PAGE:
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A CurtainUp Berkshires Review
By Elyse Sommer
With opera directors continually testing new visual interpretations, the beauty of the music is the one constant. Some of these new interpretations raise critics and opera aficionados' hackles; others garner rousing accolades. Sometimes the new stagings get so much attention that the voices and arias seem to be almost overlooked.
The Berkshire Opera Company's Madame Butterfly certainly is new and exciting enough to make a stir just on the basis of its Noh/Kabuki influenced minimalist staging. In his program notes, director Gregory Keller explains how his concept evolved from a desire to break the fourth wall created by a curtain rising on a detailed set and "explode both the music and the story out of the box, as Noh audiences have experienced for over thirteen centuries."
Keller's concept is in evidence even as you take your seat with choreographer Paul Chuey and three other dancers in Kabuki makeup and garb on stage executing the slow movements they will repeat intermittently once the performance begins. Since their little pre-opening dance drama is intended to recreate the suicide of Butterfly's father, it serves not just to establish the tone but as an omen for Butterfly's own tragic end. At any rate, it makes for a stunning visual production -- even though Dipu Gupta's scenic design is quite spare, with the primary set piece consisting of a double step platform and a series of ramps that extend the stage around the orchestra pit. Those ramps, as well as the use of the aisles, brings the characters closer to us and makes for a most affecting and memorable new-old opera experience.
The spareness of the staging and the use of the Kabuki makeup and choreography makes the super titles almost superfluous even for those unfamiliar with the story. But even if your taste runs to a more traditionally naturalistic spectacle typified by a Japanese hideaway and flower filled garden, there's the music given its glorious due by a splendid cast that not only sings magnificently but acts well.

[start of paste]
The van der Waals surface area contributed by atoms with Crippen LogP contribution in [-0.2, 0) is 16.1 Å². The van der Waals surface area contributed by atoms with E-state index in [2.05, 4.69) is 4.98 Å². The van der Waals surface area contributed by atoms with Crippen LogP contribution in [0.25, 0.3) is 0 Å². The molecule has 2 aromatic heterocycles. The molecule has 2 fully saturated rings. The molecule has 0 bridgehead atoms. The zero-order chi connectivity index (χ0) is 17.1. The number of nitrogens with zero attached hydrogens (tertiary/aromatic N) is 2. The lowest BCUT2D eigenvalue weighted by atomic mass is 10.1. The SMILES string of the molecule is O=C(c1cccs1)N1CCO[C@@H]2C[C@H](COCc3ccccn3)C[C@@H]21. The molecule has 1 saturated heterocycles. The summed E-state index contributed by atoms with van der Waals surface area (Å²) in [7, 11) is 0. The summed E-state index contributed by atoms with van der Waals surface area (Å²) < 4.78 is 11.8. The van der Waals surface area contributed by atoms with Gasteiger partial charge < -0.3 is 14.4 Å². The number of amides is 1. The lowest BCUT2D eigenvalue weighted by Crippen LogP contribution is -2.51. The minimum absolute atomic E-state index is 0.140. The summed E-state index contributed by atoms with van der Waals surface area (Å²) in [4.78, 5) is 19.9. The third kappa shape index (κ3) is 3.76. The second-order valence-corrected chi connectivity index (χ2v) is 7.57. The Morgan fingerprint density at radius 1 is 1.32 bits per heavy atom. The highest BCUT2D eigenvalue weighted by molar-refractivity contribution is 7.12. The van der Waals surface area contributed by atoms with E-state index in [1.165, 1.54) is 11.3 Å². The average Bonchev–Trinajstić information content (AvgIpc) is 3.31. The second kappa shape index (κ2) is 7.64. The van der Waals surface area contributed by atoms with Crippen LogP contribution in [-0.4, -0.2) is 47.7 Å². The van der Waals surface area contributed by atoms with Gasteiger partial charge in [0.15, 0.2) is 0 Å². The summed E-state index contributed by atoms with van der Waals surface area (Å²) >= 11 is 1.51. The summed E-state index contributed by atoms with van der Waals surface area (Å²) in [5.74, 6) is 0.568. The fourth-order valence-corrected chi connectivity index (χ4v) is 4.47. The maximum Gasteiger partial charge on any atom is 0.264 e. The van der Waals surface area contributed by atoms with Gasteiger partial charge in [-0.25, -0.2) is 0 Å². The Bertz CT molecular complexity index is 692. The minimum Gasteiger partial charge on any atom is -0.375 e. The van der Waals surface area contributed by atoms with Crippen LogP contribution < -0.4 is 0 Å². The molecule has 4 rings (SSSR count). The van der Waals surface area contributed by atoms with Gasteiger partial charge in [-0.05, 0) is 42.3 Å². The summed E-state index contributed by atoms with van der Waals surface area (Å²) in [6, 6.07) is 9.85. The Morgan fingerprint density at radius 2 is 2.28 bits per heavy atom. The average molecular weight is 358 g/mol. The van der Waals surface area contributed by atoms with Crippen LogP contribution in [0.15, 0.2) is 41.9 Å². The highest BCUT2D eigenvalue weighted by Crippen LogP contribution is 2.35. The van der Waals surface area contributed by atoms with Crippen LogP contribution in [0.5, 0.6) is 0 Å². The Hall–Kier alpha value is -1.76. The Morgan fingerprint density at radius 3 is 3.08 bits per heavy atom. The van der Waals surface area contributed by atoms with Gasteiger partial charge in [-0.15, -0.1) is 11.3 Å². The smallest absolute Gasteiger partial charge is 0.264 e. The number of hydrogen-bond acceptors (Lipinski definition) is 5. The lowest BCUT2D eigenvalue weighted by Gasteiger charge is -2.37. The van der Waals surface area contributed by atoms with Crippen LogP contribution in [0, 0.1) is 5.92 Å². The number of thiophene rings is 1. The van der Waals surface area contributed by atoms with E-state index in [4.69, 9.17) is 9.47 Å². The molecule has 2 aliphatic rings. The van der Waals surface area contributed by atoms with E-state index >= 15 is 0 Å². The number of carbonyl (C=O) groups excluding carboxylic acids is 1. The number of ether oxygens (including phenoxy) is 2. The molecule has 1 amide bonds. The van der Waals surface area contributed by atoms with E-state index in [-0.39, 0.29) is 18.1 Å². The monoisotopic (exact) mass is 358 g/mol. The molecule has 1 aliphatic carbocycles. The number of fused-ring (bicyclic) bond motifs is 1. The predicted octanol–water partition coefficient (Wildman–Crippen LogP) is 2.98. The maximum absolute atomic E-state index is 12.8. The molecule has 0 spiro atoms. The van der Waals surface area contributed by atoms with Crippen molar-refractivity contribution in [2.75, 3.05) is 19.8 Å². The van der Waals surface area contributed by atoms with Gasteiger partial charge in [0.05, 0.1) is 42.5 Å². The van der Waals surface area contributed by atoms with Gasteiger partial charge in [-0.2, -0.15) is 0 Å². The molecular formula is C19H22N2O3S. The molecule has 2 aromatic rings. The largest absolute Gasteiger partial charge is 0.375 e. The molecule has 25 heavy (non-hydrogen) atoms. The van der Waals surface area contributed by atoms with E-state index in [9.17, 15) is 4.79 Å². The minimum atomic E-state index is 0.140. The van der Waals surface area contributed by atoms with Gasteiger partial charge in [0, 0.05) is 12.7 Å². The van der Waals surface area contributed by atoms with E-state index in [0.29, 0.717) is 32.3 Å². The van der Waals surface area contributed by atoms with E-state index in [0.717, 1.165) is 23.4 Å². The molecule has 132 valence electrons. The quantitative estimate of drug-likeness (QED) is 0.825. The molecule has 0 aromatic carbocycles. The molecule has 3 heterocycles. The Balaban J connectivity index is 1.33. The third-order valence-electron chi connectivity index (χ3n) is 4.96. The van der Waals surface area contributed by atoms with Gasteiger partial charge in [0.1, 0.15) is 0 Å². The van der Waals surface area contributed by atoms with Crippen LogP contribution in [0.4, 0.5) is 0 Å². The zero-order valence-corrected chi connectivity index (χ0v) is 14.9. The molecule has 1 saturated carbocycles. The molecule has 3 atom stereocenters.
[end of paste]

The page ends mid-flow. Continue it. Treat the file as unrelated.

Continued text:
Sandra Lopez is a persuasive Cio-Cio San with a gorgeous and varied soprano voice that does full justice to the always thrilling "Un bel di." If she ever plays Butterfly again, however, I'd suggest that she insists on a less unflattering outfit than costume designer Melissa Schlachtmeyer's idea for her faux-Mrs. Pinkerton scenes. John Bellemer brings a mellifluous tenor to Pinkerton and manages to play the part of the macho man who wants his young adoring Geisha and a conventional marriage as well without the sort of swagger that makes it impossible to believe that he's genuinely grieved at the pain he has caused.
Lopez and Bellemer are ably supported by, among others, Mika Shigematsu as the faithful Suzuki and John Fulton whose rich baritone gives double pleasure as he plays both the Commissioner and Prince Yamadori. Ultimately the top honors for the most powerfully acting and singing belong to Troy Cook as the Sharpless, the opera's voice of reason, honor and true compassion -- the counterpoint to both Pinkerton's impulsiveness and Butterfly's misguided optimism.
Finally, bravo to the 31 players in the pit, directed by Kathleen Kelly with her usual verve. With plans for more innovative operas like this to be mounted in two of the area's renovated old theatrical jewel boxes -- the Mahaiwe in Great Barrington and the Colonial in Pittsfield -- I can't wait for next season. But, don't let in the meantime, don't let this season go by without catching one of the all too few performances of this exciting production.